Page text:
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New heritage: D/DOCK infuses an iconic 1980s office block with social value

Working closely with the site’s original designer, the creative studio unveils a mixed-use community space within an Amsterdam landmark.


2 min read

Photography: Adam van Noort

Known for its bold, integrated approach and keen focus on sustainability, studio partner Thomas van Leeuwen describes D/DOCK as a team of ‘design incubators’. The Amsterdam-based collective place great value on creating meaningful community through spatial design, and its latest initiative is no different: completing a new blended concept in the Amsterdam-Zuidoost district, the studio has breathed new life into a much-loved city landmark. Zandkasteel, first conceived in 1986 as a vast office building and receiving heritage status in 2017, is now home to a collection of mixed-use professional, residential and hospitality spaces, each bestowed with a welcoming, semi-public character.

Not a 90-degree angle in sight, Zandkasteel is characterised by a free-form configuration and organic silhouettes, a purposeful departure from the uninspiring, angular cubicles typically associated with a conventional 1980s office block. This incorporation of loose, flexible elements was also informed by D/DOCK’s close collaboration with Max van Huut of Alberts & Van Huut Architecture, who originally designed Zandkasteel almost four decades ago. van Huut’s firm set the unique condition of avoiding any fixed items to the floors or walls, a decision that not only respects the building’s original character, but also serves as a lesson in future-proofing new projects with flexibility and modular elements built-in. This approach, combined with D/DOCK’s signature focus on community and sustainability, helped Zandkasteel earn the Geurt Brinkgreve Award for Best Heritage Redevelopment Project in 2023.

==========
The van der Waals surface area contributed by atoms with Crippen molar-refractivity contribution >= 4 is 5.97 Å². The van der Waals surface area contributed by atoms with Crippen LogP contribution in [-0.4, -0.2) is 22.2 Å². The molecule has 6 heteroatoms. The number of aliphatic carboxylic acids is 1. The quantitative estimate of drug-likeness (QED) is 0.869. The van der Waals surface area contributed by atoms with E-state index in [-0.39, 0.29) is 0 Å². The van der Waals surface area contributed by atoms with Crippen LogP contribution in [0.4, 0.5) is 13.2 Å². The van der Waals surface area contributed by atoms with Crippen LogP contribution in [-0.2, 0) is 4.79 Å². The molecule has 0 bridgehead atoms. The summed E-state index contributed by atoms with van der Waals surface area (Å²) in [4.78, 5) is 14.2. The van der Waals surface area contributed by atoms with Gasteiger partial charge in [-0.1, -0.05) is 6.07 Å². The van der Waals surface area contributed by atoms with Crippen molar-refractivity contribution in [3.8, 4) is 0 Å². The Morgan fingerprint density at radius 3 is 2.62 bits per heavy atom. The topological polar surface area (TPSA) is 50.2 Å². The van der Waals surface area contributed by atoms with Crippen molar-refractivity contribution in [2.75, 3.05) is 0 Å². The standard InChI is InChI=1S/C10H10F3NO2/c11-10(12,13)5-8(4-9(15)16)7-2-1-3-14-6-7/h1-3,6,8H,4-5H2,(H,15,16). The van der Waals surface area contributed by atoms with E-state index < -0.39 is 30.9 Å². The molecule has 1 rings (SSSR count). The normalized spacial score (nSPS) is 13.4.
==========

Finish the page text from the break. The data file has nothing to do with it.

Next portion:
The in-house auditorium is an excellent example of the building’s dynamic culture: available for office tenants to host meetings or presentations, the space becomes a community cinema by night, while central atriums used for coworking double as music venues for local artists. The abundant natural greenery, already incorporated in the original design by Alberts & Van Huut, was also revisited by Amsterdam-based initiative MOSS (Makers of Sustainable Spaces), introducing new plants that match the colour palette of each specific area. Circular seating modules surround leafy, sprawling trees, helping to create the atmosphere of a serene, airy public park.

As well as core principles of biophilia and soft, undulating shapes, D/DOCK also followed the guiding concept of an ‘internal city’ during the redevelopment, incorporating spaces inspired by the city’s streets, squares and parks. A large corridor on the first-floor acts as the main artery of the building, connecting office and coworking spaces, meeting rooms and hospitality venues as well as inviting residents from the 263 apartments above, for a seamless blend of private and public spaces. Going beyond aesthetics, this internal city concept inspired an overall user-centric approach to the interiors, prioritising functionality, spatial awareness and adaptability wherever possible. This helped the studio navigate the building’s vast footprint, infusing human-centric elements in order to balance the imposing architecture with a sense of intimacy and accessibility.

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